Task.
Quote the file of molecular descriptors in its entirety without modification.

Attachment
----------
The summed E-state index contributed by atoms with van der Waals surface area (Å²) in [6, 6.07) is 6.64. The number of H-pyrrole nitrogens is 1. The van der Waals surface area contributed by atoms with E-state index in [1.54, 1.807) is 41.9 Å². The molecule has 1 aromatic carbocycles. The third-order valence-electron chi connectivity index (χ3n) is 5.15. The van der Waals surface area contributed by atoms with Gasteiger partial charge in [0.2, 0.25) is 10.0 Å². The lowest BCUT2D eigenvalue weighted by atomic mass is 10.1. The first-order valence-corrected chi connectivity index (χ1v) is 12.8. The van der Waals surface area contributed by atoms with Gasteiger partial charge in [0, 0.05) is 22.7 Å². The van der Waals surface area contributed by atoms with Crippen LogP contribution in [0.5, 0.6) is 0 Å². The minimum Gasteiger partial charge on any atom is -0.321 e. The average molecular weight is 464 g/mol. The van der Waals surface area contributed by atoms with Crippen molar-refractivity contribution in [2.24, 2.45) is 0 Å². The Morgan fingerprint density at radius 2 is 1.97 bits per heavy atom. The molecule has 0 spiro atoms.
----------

The summed E-state index contributed by atoms with van der Waals surface area (Å²) in [6, 6.07) is 6.64. The number of H-pyrrole nitrogens is 1. The van der Waals surface area contributed by atoms with E-state index in [1.54, 1.807) is 41.9 Å². The molecule has 1 aromatic carbocycles. The third-order valence-electron chi connectivity index (χ3n) is 5.15. The van der Waals surface area contributed by atoms with Gasteiger partial charge in [0.2, 0.25) is 10.0 Å². The lowest BCUT2D eigenvalue weighted by atomic mass is 10.1. The first-order valence-corrected chi connectivity index (χ1v) is 12.8. The van der Waals surface area contributed by atoms with Gasteiger partial charge in [0, 0.05) is 22.7 Å². The van der Waals surface area contributed by atoms with Crippen LogP contribution in [0.5, 0.6) is 0 Å². The minimum Gasteiger partial charge on any atom is -0.321 e. The average molecular weight is 464 g/mol. The van der Waals surface area contributed by atoms with Crippen molar-refractivity contribution in [2.24, 2.45) is 0 Å². The Morgan fingerprint density at radius 2 is 1.97 bits per heavy atom. The molecule has 0 spiro atoms.